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Schedule for Rating Disabilities: Evaluation of Tinnitus

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Information about this document as published in the Federal Register.

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This document has been published in the Federal Register. Use the PDF linked in the document sidebar for the official electronic format.

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AGENCY:

Department of Veterans Affairs.

ACTION:

Final rule.

SUMMARY:

This document amends the Department of Veterans Affairs (VA) Schedule for Rating Disabilities to state more explicitly the method of evaluation of tinnitus under diagnostic code 6260 in the portion of the rating schedule that addresses evaluation of disabilities of the ear. The intended effect of this action is to codify current standard VA practice by stating that recurrent tinnitus will be assigned only a single 10-percent evaluation whether it is perceived in one ear, both ears, or somewhere in the head.

EFFECTIVE DATE:

This amendment is effective June 13, 2003.

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FOR FURTHER INFORMATION CONTACT:

Audrey Tomlinson, Medical Officer, Regulations Staff (211A), Compensation and Pension Service, Veterans Benefits Administration, Department of Veterans Affairs, 810 Vermont Ave., NW., Washington DC 20420, (202) 273-7215.

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SUPPLEMENTARY INFORMATION:

On September 19, 2002, VA published in the Federal Register (67 FR 59033) a proposal to amend diagnostic code 6260 in 38 CFR 4.87, in order to codify current standard VA practice concerning the evaluation of tinnitus. It states that recurrent tinnitus will be assigned only a single ten-percent evaluation, whether it is perceived in one ear, both ears, or somewhere in the head. Interested persons were invited to submit written comments on or before November 18, 2002. We received two comments, one from the American Legion and one from a concerned individual.

One commenter felt that limiting tinnitus to a single ten-percent evaluation is arbitrary and inconsistent with other provisions of VA's Schedule for Rating Disabilities that deal with bilateral disabilities, such as those providing separate evaluations for each ear with hearing impairment. The same commenter felt that the proposed rule document offered no substantive rationale for maintaining the current assignment of a single evaluation for tinnitus, regardless of whether it is perceived in one or both ears.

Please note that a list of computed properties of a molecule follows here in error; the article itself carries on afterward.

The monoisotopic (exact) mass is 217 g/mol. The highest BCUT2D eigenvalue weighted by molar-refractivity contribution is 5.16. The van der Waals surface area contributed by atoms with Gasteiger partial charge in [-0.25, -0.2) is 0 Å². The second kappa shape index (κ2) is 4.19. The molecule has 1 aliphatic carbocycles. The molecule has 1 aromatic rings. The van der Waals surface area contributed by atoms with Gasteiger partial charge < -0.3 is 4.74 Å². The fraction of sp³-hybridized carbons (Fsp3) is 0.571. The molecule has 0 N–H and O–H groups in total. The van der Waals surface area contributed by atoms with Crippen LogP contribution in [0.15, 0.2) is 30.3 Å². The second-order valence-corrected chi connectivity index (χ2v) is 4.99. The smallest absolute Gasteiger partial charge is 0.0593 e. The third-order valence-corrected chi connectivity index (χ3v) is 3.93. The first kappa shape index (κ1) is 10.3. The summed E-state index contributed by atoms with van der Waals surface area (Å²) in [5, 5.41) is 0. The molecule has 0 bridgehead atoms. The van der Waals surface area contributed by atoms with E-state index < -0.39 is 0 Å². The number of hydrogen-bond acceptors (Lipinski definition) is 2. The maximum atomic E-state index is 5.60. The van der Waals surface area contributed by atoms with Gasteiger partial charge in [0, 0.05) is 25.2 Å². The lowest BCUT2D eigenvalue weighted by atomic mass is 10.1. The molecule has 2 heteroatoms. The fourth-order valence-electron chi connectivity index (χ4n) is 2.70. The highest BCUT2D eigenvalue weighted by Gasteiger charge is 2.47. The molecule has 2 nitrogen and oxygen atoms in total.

We disagree. VA's Audiology and Speech Pathology Service recently wrote a booklet titled Hearing Impairment, an Independent Study Course for health care providers. The section on tinnitus states that the fact that most tinnitus appears to be coming from the ear led to a belief that tinnitus was generated in the inner ear, but this is not the case. It further states that damage in the inner ear may be a precursor for subjective tinnitus, but that subjective tinnitus is generated within the central auditory pathways. Comparing tinnitus, a central nervous condition, to hearing loss, a disability from damage to an organ of special sense (the ear) is not a valid comparison. We have made no change in response to this comment. Because over 200,000 veterans are currently rated for tinnitus under diagnostic code 6260 under Diseases of the Ear, for Start Printed Page 25823administrative efficiency, and because many are accustomed to looking in that section of the rating schedule, the current placement of tinnitus within the rating schedule will remain unchanged.

The SUPPLEMENTARY INFORMATION section of the proposed regulatory amendment explained that tinnitus is a single disability arising in the brain and that it consists of the perception of sound in the absence of an external stimulus. This definition applies whether the tinnitus is perceived in one ear, both ears, or somewhere undefined in the head. The commenter provided no information that would refute this medical explanation. The degree of disability, that is, the degree to which tinnitus impairs the veteran's earning capacity, is the same regardless of how the tinnitus is perceived. To rate each ear separately for this single disability would violate the prohibition on pyramiding, 38 CFR 4.14. Similarly, to rate each ear separately would be a violation of the principle of 38 CFR 4.25(b) that a “single disease entity” is to be given a single rating. A single evaluation for a single disability is appropriate. We have made no change based on this comment.